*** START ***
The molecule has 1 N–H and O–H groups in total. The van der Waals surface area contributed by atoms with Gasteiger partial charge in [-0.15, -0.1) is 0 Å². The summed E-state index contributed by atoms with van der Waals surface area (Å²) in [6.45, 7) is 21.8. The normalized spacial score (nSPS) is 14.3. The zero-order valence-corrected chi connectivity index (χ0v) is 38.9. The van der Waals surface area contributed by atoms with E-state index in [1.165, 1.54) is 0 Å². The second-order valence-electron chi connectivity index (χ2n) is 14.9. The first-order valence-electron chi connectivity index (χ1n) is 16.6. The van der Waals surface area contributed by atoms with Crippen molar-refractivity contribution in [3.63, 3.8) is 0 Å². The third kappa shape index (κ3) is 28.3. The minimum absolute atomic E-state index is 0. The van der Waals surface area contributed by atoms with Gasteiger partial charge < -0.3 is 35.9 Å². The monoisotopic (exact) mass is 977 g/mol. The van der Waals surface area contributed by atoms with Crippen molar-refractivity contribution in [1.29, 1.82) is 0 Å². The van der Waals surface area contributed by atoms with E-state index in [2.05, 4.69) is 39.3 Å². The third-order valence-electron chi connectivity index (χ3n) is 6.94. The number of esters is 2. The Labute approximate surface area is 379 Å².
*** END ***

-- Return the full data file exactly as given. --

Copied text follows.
The molecule has 1 N–H and O–H groups in total. The van der Waals surface area contributed by atoms with Gasteiger partial charge in [-0.15, -0.1) is 0 Å². The summed E-state index contributed by atoms with van der Waals surface area (Å²) in [6.45, 7) is 21.8. The normalized spacial score (nSPS) is 14.3. The zero-order valence-corrected chi connectivity index (χ0v) is 38.9. The van der Waals surface area contributed by atoms with E-state index in [1.165, 1.54) is 0 Å². The second-order valence-electron chi connectivity index (χ2n) is 14.9. The first-order valence-electron chi connectivity index (χ1n) is 16.6. The van der Waals surface area contributed by atoms with Crippen molar-refractivity contribution in [3.63, 3.8) is 0 Å². The third kappa shape index (κ3) is 28.3. The minimum absolute atomic E-state index is 0. The van der Waals surface area contributed by atoms with Gasteiger partial charge < -0.3 is 35.9 Å². The monoisotopic (exact) mass is 977 g/mol. The van der Waals surface area contributed by atoms with Crippen molar-refractivity contribution in [1.29, 1.82) is 0 Å². The van der Waals surface area contributed by atoms with E-state index in [2.05, 4.69) is 39.3 Å². The third-order valence-electron chi connectivity index (χ3n) is 6.94. The number of esters is 2. The Labute approximate surface area is 379 Å².